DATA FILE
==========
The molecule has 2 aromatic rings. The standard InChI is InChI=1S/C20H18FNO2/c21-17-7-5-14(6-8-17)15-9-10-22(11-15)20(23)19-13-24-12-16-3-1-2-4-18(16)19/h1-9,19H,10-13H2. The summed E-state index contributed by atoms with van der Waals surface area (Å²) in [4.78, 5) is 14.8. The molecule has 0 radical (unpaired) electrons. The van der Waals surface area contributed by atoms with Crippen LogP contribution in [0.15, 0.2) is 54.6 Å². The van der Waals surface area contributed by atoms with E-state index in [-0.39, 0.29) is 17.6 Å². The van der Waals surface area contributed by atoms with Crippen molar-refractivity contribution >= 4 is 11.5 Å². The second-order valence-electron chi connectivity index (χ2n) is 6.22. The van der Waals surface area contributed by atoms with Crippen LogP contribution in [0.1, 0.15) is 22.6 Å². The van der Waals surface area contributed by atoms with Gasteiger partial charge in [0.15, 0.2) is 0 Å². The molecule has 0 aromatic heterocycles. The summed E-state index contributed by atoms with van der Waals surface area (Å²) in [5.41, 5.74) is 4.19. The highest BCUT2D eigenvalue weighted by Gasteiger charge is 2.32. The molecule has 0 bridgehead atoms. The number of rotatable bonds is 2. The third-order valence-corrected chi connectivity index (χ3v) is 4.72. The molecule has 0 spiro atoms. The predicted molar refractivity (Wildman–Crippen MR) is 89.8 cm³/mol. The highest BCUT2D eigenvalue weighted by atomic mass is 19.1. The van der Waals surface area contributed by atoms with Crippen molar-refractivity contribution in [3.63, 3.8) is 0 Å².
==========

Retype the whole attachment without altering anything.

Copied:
The molecule has 2 aromatic rings. The standard InChI is InChI=1S/C20H18FNO2/c21-17-7-5-14(6-8-17)15-9-10-22(11-15)20(23)19-13-24-12-16-3-1-2-4-18(16)19/h1-9,19H,10-13H2. The summed E-state index contributed by atoms with van der Waals surface area (Å²) in [4.78, 5) is 14.8. The molecule has 0 radical (unpaired) electrons. The van der Waals surface area contributed by atoms with Crippen LogP contribution in [0.15, 0.2) is 54.6 Å². The van der Waals surface area contributed by atoms with E-state index in [-0.39, 0.29) is 17.6 Å². The van der Waals surface area contributed by atoms with Crippen molar-refractivity contribution >= 4 is 11.5 Å². The second-order valence-electron chi connectivity index (χ2n) is 6.22. The van der Waals surface area contributed by atoms with Crippen LogP contribution in [0.1, 0.15) is 22.6 Å². The van der Waals surface area contributed by atoms with Gasteiger partial charge in [0.15, 0.2) is 0 Å². The molecule has 0 aromatic heterocycles. The summed E-state index contributed by atoms with van der Waals surface area (Å²) in [5.41, 5.74) is 4.19. The highest BCUT2D eigenvalue weighted by Gasteiger charge is 2.32. The molecule has 0 bridgehead atoms. The number of rotatable bonds is 2. The third-order valence-corrected chi connectivity index (χ3v) is 4.72. The molecule has 0 spiro atoms. The predicted molar refractivity (Wildman–Crippen MR) is 89.8 cm³/mol. The highest BCUT2D eigenvalue weighted by atomic mass is 19.1. The van der Waals surface area contributed by atoms with Crippen molar-refractivity contribution in [3.63, 3.8) is 0 Å².